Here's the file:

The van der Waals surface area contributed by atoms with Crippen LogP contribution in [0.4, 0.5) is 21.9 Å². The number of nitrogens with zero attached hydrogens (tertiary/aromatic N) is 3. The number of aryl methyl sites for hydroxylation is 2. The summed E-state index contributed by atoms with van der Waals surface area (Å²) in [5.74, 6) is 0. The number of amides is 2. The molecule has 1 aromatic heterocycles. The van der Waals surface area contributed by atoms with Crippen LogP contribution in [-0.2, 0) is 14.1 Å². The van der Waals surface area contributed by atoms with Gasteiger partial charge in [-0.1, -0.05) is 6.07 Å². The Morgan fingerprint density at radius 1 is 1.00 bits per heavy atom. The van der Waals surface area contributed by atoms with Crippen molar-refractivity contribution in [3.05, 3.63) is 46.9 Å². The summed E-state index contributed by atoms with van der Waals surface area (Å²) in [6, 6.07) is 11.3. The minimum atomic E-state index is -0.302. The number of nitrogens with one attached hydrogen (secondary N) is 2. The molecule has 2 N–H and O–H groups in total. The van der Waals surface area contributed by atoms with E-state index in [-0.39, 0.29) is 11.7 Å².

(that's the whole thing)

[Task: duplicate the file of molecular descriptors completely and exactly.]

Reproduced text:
The van der Waals surface area contributed by atoms with Crippen LogP contribution in [0.4, 0.5) is 21.9 Å². The number of nitrogens with zero attached hydrogens (tertiary/aromatic N) is 3. The number of aryl methyl sites for hydroxylation is 2. The summed E-state index contributed by atoms with van der Waals surface area (Å²) in [5.74, 6) is 0. The number of amides is 2. The molecule has 1 aromatic heterocycles. The van der Waals surface area contributed by atoms with Crippen LogP contribution in [-0.2, 0) is 14.1 Å². The van der Waals surface area contributed by atoms with Gasteiger partial charge in [-0.1, -0.05) is 6.07 Å². The Morgan fingerprint density at radius 1 is 1.00 bits per heavy atom. The van der Waals surface area contributed by atoms with Crippen molar-refractivity contribution in [3.05, 3.63) is 46.9 Å². The summed E-state index contributed by atoms with van der Waals surface area (Å²) in [6, 6.07) is 11.3. The minimum atomic E-state index is -0.302. The number of nitrogens with one attached hydrogen (secondary N) is 2. The molecule has 2 N–H and O–H groups in total. The van der Waals surface area contributed by atoms with E-state index in [-0.39, 0.29) is 11.7 Å².